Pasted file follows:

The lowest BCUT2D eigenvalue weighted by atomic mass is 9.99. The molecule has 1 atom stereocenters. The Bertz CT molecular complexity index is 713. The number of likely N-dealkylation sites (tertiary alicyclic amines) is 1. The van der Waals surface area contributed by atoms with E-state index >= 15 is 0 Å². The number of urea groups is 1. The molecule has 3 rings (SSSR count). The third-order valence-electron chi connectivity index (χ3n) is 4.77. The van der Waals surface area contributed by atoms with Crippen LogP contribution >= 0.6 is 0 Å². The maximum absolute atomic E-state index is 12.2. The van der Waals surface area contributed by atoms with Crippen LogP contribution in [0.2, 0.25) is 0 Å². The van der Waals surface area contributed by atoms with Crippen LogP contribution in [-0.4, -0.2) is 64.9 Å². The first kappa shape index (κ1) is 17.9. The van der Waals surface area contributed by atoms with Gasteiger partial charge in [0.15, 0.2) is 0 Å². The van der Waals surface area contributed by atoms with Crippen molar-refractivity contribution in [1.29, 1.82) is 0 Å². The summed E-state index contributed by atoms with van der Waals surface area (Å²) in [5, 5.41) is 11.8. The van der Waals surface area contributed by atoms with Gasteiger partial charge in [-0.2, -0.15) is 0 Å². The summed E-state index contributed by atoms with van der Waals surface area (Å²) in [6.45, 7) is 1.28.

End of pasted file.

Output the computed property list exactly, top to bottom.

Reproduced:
The lowest BCUT2D eigenvalue weighted by atomic mass is 9.99. The molecule has 1 atom stereocenters. The Bertz CT molecular complexity index is 713. The number of likely N-dealkylation sites (tertiary alicyclic amines) is 1. The van der Waals surface area contributed by atoms with E-state index >= 15 is 0 Å². The number of urea groups is 1. The molecule has 3 rings (SSSR count). The third-order valence-electron chi connectivity index (χ3n) is 4.77. The van der Waals surface area contributed by atoms with Crippen LogP contribution >= 0.6 is 0 Å². The maximum absolute atomic E-state index is 12.2. The van der Waals surface area contributed by atoms with Crippen LogP contribution in [0.2, 0.25) is 0 Å². The van der Waals surface area contributed by atoms with Crippen LogP contribution in [-0.4, -0.2) is 64.9 Å². The first kappa shape index (κ1) is 17.9. The van der Waals surface area contributed by atoms with Gasteiger partial charge in [0.15, 0.2) is 0 Å². The van der Waals surface area contributed by atoms with Crippen molar-refractivity contribution in [1.29, 1.82) is 0 Å². The summed E-state index contributed by atoms with van der Waals surface area (Å²) in [5, 5.41) is 11.8. The van der Waals surface area contributed by atoms with Gasteiger partial charge in [-0.2, -0.15) is 0 Å². The summed E-state index contributed by atoms with van der Waals surface area (Å²) in [6.45, 7) is 1.28.